September 21, 2020

Maine's Bear Hunting Task Force Makes Recommendations

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After the 2004 battle for bear hunting, in which millions of dollars were wasted on both sides of the aisle, Maine fish and game officials agreed after pressure from whacko, out of touch animal rights groups, to form a task force to talk about bear hunting and trapping issues. Why is beyond me.

The task force brought together members from the fish and game, Sportsman’s Alliance of Maine, Maine Trappers Association, Maine Guides Association. Maine Bowhunters, as well as groups like Maine Friends of Animals and Wildlife Alliance of Maine, a group that formed after the referendum to fight the hunting lobby in Augusta.

First let’s cover the recommendations. Eliminate steel-jawed foot traps. Bear trappers can use only one trap instead of two. DIFW will study baiting and its affects. DIFW to study trappers, their habits, equipment, etc.

The first two items are simply rule changes that can go through the normal process but the other two require funding of which the department isn’t sure where any money would come from to fund these studies.

The meetings most of the time were spent arguing and fighting over the same crap that was argued over during the referendum battle of 2004. The animal rights groups are still using the same tired talking points saying there are more people in Maine who are non-hunters than hunters, blah, blah, blah.

Robert Fisk Jr. who is head of the Maine Friends for animals, has resorted to threats because he has no basis for his lame arguments. He is threatening another referendum battle in 2007. He also thinks that DIFW and all the rest of us need to start working toward change – just for him. He just doesn’t get it. Maine doesn’t want his change.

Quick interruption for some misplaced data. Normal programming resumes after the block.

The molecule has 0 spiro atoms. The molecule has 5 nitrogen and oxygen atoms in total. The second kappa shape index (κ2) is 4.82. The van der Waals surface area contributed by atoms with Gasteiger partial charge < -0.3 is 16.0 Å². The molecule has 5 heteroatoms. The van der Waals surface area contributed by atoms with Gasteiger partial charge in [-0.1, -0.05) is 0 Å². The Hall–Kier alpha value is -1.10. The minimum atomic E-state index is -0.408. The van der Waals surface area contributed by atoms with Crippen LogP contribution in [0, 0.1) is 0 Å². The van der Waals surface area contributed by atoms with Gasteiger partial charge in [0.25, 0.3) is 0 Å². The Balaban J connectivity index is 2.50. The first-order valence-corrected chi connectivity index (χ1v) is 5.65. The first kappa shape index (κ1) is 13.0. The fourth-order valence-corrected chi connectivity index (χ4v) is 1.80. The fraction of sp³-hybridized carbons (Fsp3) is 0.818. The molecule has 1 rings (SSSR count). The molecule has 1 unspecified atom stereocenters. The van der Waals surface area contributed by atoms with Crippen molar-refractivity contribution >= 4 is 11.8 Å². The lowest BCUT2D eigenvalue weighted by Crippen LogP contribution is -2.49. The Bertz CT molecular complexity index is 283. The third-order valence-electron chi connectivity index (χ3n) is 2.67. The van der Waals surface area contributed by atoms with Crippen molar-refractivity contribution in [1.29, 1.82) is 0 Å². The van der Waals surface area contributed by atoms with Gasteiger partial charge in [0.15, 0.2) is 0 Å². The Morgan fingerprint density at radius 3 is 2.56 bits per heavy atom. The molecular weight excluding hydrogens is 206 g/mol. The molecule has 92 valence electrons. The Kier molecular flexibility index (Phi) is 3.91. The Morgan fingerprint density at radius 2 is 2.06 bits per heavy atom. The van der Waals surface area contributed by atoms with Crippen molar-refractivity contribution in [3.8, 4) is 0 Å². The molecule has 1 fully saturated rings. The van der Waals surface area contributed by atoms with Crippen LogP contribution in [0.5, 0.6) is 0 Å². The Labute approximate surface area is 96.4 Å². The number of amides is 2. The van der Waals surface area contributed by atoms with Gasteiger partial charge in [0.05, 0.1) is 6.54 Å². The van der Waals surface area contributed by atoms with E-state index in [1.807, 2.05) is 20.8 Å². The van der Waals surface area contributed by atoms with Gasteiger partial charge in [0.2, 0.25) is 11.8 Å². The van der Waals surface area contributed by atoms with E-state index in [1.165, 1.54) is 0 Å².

It is true that there are far more Mainers who don’t hunt than do but the overwhelming majority of Maine residents, with the exception of the anti-“anything” groups, fully support hunting and fishing as a strong and welcomed heritage of Maine. There are more Mainers who have issues with some of the methods used for bear hunting and trapping but the overall practice of hunting is perceived and accepted far more readily than Fisk will admit.

Daryl DeJoy, executive director of Wildlife Alliance of Maine, says his group has tried to get reasonable changes made through the legislative process without success. Maybe Mr. DeJoy should step back and ask himself why that is. Again, Maine doesn’t want his changes either.

It is time for Maine residents, hunters and everyone who enjoys the outdoors and wildlife, to take a proactive approach to the continuous onslaught of out-of-touch animal rights groups and send them packing. We don’t want there foolishness brought to our state. Maine needs to speak up once and for all and pass a Constitutional Amendment that will tell these groups, Maine supports hunting, trapping, fishing, hiking, camping, the wildlife management practices that utilize hunting and the longtime heritage that has made Maine what it is today.

Maybe it is time for those who think hunting is an inhumane activity, to go back to the city where they readily shoot human beings. (for you hyper-sensitive types, I don’t mean so you will be shot).
Tom Remington

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